“A Hollywood native from the wrong side of the Walk of Fame makes a play for star status” (Cosmopolitan) in Shanna Mahin’s acclaimed novel, called “quite a breakout” by The New York Times.
Jess Dunne is third-generation Hollywood, but her star on the boulevard has yet to materialize. Sure, she’s got a Santa Monica address and a working actress roommate, but with her nowhere barista job in a town that acknowledges zeroes only as a dress size, she’s a dead girl walking.
Enter Jess’s mother—a failed actress who puts the strange in estrangement. She dives headlong into her daughter’s downward spiral, forcing Jess to muster all her spite and self-preservation to snag a career upgrade.
As a personal assistant for a famous (and secretly agoraphobic) film composer, Jess’s workdays are now filled with shopping for luxury goods and cooking in his perfectly designed kitchen. Jess kills at cooking, a talent that only serves her intensifying urge to dig in to Los Angeles’s celebrity buffet.
When her food garners the attention of an actress on the rise, well, she’s all too willing to throw it in with the composer and upgrade again, a decision that will have far-reaching ramifications that could explode all her relationships.
All the while, her mother looms ever closer, forcing Jess to confront the traumatic secrets she’s been running from all her life.
Oh! You Pretty Things is a dizzying ride at the carnival of fame, a fast-paced and sharply funny work that dares to imagine what happens when we go over the top in a town of gilded excess.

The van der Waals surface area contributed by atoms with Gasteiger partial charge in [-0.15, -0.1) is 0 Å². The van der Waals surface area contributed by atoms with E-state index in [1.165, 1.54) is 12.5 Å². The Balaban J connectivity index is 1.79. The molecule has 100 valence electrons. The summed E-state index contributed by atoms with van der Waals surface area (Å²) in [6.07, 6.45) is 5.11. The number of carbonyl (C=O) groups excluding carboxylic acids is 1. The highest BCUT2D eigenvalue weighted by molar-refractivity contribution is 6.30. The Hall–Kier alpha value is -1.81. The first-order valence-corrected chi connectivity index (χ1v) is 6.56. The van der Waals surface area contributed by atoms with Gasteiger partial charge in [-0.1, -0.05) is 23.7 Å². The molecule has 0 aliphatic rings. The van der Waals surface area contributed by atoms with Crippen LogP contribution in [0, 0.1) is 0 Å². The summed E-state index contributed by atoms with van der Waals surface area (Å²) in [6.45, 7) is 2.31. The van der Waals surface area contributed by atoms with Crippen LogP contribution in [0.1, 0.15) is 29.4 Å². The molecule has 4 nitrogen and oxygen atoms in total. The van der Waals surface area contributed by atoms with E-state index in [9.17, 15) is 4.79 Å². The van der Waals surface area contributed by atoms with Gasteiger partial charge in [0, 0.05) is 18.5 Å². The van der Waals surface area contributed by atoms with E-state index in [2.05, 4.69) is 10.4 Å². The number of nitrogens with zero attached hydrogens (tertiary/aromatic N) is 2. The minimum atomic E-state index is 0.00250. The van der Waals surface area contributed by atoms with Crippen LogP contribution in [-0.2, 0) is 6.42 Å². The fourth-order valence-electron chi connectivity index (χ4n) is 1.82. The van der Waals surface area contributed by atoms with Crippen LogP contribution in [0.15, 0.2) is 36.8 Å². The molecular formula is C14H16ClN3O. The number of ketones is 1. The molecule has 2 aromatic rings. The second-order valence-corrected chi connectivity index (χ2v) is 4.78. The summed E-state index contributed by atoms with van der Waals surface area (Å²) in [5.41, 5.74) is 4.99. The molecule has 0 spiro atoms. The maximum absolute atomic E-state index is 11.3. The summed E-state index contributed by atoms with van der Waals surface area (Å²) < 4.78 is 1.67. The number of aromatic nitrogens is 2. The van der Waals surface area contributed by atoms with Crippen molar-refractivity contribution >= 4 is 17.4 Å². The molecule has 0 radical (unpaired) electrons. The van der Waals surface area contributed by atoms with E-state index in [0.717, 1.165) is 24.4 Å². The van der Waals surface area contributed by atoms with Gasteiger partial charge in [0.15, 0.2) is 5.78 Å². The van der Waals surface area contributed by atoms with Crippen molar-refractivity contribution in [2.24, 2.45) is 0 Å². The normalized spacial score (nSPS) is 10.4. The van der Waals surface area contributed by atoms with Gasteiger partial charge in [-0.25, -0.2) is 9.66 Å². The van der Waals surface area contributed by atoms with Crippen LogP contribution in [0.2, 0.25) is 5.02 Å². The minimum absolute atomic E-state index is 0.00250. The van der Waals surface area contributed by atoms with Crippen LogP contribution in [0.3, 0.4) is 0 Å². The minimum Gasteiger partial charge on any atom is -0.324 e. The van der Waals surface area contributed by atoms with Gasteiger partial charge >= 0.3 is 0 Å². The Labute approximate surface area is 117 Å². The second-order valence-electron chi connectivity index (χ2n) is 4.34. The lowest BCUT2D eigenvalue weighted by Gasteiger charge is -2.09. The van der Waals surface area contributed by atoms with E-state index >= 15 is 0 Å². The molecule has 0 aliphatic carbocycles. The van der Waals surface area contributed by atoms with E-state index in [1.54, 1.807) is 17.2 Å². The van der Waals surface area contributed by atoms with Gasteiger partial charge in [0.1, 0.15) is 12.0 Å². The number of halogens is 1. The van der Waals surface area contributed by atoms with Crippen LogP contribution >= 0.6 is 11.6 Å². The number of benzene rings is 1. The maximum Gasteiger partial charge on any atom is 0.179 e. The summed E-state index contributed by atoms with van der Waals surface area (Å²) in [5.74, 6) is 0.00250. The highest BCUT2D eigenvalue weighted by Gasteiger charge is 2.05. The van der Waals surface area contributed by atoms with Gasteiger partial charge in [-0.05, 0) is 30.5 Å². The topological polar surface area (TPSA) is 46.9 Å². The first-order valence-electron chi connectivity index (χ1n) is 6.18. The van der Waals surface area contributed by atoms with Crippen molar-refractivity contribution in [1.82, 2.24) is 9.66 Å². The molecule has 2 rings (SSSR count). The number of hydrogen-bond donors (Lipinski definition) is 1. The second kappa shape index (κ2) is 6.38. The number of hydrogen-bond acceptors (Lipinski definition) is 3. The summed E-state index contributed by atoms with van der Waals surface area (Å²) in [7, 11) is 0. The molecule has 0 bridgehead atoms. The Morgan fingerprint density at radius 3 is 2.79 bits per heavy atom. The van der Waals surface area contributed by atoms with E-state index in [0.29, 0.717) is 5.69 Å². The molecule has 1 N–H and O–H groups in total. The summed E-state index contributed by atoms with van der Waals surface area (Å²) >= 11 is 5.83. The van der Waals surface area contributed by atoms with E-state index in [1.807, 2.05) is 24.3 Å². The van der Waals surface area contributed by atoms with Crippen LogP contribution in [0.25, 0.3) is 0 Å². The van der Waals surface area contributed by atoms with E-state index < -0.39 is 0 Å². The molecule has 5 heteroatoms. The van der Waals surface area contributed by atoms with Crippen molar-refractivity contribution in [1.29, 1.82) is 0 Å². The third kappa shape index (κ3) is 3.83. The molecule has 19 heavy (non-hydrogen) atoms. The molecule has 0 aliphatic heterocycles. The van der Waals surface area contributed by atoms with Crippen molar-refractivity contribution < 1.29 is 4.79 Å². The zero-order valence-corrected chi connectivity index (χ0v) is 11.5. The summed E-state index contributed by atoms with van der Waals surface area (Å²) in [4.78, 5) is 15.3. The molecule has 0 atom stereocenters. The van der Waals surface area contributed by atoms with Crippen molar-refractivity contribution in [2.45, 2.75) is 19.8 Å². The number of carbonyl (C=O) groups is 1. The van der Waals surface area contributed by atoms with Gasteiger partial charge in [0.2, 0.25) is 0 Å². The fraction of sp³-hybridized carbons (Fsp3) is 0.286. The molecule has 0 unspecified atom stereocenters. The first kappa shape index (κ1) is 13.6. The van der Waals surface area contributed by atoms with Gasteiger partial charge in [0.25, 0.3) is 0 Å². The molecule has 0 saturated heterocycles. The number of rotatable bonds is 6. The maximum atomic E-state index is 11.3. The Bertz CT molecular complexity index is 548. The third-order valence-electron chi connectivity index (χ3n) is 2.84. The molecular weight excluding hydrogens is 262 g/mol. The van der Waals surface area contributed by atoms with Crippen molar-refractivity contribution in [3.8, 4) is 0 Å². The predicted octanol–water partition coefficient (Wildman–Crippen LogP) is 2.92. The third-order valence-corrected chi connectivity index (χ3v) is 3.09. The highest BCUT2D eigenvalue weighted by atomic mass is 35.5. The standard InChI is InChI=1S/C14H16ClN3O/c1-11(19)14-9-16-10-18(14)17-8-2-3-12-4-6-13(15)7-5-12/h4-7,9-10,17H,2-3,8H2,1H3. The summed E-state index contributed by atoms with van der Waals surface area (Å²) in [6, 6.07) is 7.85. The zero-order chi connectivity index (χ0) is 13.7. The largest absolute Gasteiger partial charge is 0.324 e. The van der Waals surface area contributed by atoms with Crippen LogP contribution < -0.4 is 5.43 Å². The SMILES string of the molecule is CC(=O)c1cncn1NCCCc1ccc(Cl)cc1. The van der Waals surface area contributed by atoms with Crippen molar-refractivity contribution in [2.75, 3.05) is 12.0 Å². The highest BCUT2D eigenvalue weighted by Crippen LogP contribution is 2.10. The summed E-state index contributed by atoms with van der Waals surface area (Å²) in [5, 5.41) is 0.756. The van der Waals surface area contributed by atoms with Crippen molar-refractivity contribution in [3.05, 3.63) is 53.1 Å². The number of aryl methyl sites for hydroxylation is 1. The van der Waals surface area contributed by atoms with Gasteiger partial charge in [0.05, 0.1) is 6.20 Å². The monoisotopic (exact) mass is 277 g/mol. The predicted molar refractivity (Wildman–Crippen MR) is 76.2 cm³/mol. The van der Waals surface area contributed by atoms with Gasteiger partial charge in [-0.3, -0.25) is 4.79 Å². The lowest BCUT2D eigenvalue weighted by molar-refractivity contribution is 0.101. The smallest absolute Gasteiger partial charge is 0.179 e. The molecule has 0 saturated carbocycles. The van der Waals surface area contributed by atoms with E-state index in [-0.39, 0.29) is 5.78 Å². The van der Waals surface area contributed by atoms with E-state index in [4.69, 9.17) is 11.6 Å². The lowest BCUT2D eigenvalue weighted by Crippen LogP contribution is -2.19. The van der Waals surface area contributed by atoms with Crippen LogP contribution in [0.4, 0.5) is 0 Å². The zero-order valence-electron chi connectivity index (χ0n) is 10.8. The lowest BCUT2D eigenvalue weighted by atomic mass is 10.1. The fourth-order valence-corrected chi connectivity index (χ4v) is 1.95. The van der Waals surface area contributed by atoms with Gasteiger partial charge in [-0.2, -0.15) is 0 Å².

There's an authentic nose-pressed-against-the-glass feel to Mahin's smart and funny debut, a spot-on poke at Hollywood celebrity and the longing that plays out in the fame factory. Jess, born and raised in Tinseltown, is the smart-aleck narrator who has a jaded view of the strivers who flock into Hollywood, yet she confesses her own vulnerability. "Maybe I'm not famous, but I'm famous-adjacent, and the glow from the heavy klieg lights is good enough for me," she says of her employment as an assistant to actress Eva Carlton. Her fame-centric stage-mom from hell, Donna, however, triggers all Jess's insecurities and anger at a childhood pushed toward careers she had no talent for and toward people who abused her. "She lost Mom' when I was fourteen," Jess explains to Eva about why she won't call Donna Mom. When best friend and actress Megan faces her own crisis of love, outsider Jess learns to embrace and forgive the people who really matter. There are numerous places in which this heartfelt tale of acceptance could have careened into schmaltz, but Mahin expertly steers clear, gently guiding Jess from "square zero" to home.
Oh! You pretty things
Awesome! I didn't want it to end.
This book started off cute and I couldn't put it down. Then it started getting long winded in the middle and all of a sudden it ended. I kept checking to see if there was a glitch that left out the rest of the chapters, but no. It just ended. I would assume from the ending that this is the first of a series, but I was left feeling like I wasted my time and money on a story that the author got tired of writing.